In "Hand to Mouth" konstruiert Auster einen Charakter, wie wir ihn aus vielen seiner Romane kennen: eine einzelne Person kämpft allein gegen die unvorhersehbaren Zumutungen seiner Existenz sowie die gleichgütige Kontigenz des Universums. Dementsprechend liegt in Austers Anfängen der Schlüssel zum Verständnis seines gesamtem Werkes.
He works on an oil tanker, does freelance translations in Paris. He even translates the North-Vietnamese Constitution from French to English, is sent to Mexico to ghostwrite a novel that never sees the light of day. Eventually he becomes so strapped for cash he designs a card game version of baseball that nobody wants. Plenty of failure to go around, for sure.
Should you read this as an aspiring writer or as somebody who wants to pay the price to live follow her dream?
He's never actually starving. If you want to know how to survive on extremely cheap food, just email me. He bumps into lots of interesting characters along the way, but his description doesn't capture these souls. You do feel that these people touched him in some way, but he can't really share that experience with the reader. He meets John Lennon, but we only hear one sentence that Lennon utters. It's a fine sentence, but still. He works on a novel by Jerzy Kosinsky, here we do get some interesting info, but little has to do with failure, or living hand to mouth or the craft of writing.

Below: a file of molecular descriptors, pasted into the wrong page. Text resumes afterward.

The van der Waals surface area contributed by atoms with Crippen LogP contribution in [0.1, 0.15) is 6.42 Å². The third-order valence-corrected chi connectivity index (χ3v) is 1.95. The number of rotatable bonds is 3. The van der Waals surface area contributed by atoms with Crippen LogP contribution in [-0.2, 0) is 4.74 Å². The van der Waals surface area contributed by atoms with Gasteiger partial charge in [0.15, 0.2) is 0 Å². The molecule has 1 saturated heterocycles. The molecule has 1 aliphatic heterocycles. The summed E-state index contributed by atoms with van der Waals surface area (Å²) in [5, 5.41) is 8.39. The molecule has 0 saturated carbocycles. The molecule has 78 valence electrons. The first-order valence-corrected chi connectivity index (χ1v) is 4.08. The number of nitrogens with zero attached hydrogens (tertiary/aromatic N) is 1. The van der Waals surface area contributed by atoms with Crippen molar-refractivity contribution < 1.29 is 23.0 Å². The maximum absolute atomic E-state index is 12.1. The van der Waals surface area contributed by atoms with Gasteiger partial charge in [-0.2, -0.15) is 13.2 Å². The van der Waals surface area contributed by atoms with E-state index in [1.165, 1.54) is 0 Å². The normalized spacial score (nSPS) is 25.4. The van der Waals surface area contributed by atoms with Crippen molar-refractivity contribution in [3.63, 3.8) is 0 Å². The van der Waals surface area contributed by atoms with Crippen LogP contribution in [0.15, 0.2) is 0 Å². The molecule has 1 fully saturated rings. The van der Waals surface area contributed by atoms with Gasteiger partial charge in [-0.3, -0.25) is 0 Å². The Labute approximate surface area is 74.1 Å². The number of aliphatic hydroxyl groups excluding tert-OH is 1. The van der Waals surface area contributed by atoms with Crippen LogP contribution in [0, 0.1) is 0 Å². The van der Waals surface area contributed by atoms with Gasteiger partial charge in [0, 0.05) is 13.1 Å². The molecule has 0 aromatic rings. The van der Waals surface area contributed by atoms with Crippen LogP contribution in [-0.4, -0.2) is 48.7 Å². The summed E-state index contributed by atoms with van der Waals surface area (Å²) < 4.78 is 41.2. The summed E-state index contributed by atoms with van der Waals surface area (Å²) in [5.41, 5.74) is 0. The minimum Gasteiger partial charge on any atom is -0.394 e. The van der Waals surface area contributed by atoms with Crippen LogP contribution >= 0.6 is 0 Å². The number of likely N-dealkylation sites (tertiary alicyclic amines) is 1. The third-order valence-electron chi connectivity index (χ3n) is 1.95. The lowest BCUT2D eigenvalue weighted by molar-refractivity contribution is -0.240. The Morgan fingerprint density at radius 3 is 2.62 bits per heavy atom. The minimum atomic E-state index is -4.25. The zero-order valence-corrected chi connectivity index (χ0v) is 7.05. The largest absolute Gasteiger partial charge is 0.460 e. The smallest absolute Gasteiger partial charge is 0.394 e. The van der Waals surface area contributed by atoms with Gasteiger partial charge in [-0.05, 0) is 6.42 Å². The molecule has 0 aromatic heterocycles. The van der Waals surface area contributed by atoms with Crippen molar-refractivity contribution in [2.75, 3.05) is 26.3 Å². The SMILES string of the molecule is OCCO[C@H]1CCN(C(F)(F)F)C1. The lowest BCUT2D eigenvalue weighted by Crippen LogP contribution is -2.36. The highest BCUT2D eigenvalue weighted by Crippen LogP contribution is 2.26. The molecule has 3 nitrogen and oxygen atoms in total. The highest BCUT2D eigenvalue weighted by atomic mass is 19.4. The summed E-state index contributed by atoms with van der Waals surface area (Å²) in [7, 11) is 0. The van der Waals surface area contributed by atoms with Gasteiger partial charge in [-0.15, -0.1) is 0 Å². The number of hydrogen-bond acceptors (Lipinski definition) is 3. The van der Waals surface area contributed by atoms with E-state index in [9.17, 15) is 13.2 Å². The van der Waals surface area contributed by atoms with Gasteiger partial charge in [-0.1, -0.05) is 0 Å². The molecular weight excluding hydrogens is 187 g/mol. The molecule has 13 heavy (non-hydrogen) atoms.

If you're expecting to find out how a wannabe writer finally makes it, you won't find it here. If you want advice on how to be a better writer, turn elsewhere (The breakout novel by Donald Maass is a good start). If you want to learn how to survive on a very tight budget, I'm sure there are better books out there.
What's good about it?
In an age in which we scream our so-called joys, accomplishments, and what we had for dinner to the world, 24/7, it's refreshing to read a book from someone who lists his failures.
Though I get the feeling he didn't tell all, and that there were far more painful failures that he could have discussed in detail, to the benefit of the reader. The book is also remarkably devoid of any sexual encounters. He does have them, because he ends up with a bad case of 'the clap', but still.
Any takeaway lessons? He was wriring constantly. He stuck to his dream of wanting to become a writer. He did make some compromises along the way, but all in all he kept his eyes on the prize.
Is this the formula for success? Just keep your nose to the grind-stone? I'm not so sure, since we will never know how many people got buried this year alone in a coffin with 50 of their unpublished manuscripts. Though I suppose, keeping your nose to the grindstone is a better formula for success than rarely letting your nose anywhere near the grindstone.
The book could have been more, the writer didn't dig deep enough, but wasn't all together bad. Some scenes were quite endearing (the one with the dean when Auster wants to quit college for example). Some others were quite revealing (the scenes when he tries to sell his baseball game).
Stephen King's book 'on writing, a memoir of the craft', though also not that hot, is a bit better than this one.
Read it or weed it?
Ok, weed it.